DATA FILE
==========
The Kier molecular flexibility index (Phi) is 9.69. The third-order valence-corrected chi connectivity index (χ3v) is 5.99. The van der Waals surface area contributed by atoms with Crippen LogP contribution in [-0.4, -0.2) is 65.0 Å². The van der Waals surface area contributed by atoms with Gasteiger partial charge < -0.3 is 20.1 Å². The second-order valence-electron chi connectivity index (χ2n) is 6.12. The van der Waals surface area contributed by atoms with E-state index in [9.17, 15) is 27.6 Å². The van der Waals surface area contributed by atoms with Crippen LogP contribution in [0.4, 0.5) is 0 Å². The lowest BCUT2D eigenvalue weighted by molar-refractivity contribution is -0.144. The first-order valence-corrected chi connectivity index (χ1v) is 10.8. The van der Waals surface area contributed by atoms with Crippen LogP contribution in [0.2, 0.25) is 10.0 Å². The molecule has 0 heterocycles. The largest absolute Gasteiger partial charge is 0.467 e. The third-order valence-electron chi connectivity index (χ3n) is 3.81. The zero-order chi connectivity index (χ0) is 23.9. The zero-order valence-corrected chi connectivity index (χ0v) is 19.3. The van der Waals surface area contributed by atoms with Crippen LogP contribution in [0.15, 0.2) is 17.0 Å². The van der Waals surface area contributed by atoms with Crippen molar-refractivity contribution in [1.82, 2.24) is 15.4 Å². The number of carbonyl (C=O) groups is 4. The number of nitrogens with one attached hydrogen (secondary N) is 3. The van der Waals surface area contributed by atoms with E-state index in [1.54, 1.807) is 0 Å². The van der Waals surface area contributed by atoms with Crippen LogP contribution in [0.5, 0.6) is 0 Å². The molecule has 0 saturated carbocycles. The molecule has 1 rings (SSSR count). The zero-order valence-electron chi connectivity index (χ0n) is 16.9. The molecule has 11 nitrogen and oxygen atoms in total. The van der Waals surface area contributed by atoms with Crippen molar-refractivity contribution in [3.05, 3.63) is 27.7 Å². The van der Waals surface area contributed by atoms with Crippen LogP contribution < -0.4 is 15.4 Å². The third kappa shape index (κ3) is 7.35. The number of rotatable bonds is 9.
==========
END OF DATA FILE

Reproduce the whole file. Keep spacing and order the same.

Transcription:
The Kier molecular flexibility index (Phi) is 9.69. The third-order valence-corrected chi connectivity index (χ3v) is 5.99. The van der Waals surface area contributed by atoms with Crippen LogP contribution in [-0.4, -0.2) is 65.0 Å². The van der Waals surface area contributed by atoms with Gasteiger partial charge < -0.3 is 20.1 Å². The second-order valence-electron chi connectivity index (χ2n) is 6.12. The van der Waals surface area contributed by atoms with E-state index in [9.17, 15) is 27.6 Å². The van der Waals surface area contributed by atoms with Crippen LogP contribution in [0.4, 0.5) is 0 Å². The lowest BCUT2D eigenvalue weighted by molar-refractivity contribution is -0.144. The first-order valence-corrected chi connectivity index (χ1v) is 10.8. The van der Waals surface area contributed by atoms with Crippen LogP contribution in [0.2, 0.25) is 10.0 Å². The molecule has 0 heterocycles. The largest absolute Gasteiger partial charge is 0.467 e. The third-order valence-electron chi connectivity index (χ3n) is 3.81. The zero-order chi connectivity index (χ0) is 23.9. The zero-order valence-corrected chi connectivity index (χ0v) is 19.3. The van der Waals surface area contributed by atoms with Crippen LogP contribution in [0.15, 0.2) is 17.0 Å². The van der Waals surface area contributed by atoms with Crippen molar-refractivity contribution in [1.82, 2.24) is 15.4 Å². The number of carbonyl (C=O) groups is 4. The number of nitrogens with one attached hydrogen (secondary N) is 3. The van der Waals surface area contributed by atoms with E-state index in [1.54, 1.807) is 0 Å². The van der Waals surface area contributed by atoms with Crippen LogP contribution in [0.5, 0.6) is 0 Å². The molecule has 0 saturated carbocycles. The molecule has 1 rings (SSSR count). The zero-order valence-electron chi connectivity index (χ0n) is 16.9. The molecule has 11 nitrogen and oxygen atoms in total. The van der Waals surface area contributed by atoms with Crippen molar-refractivity contribution in [3.05, 3.63) is 27.7 Å². The van der Waals surface area contributed by atoms with Crippen LogP contribution < -0.4 is 15.4 Å². The third kappa shape index (κ3) is 7.35. The number of rotatable bonds is 9.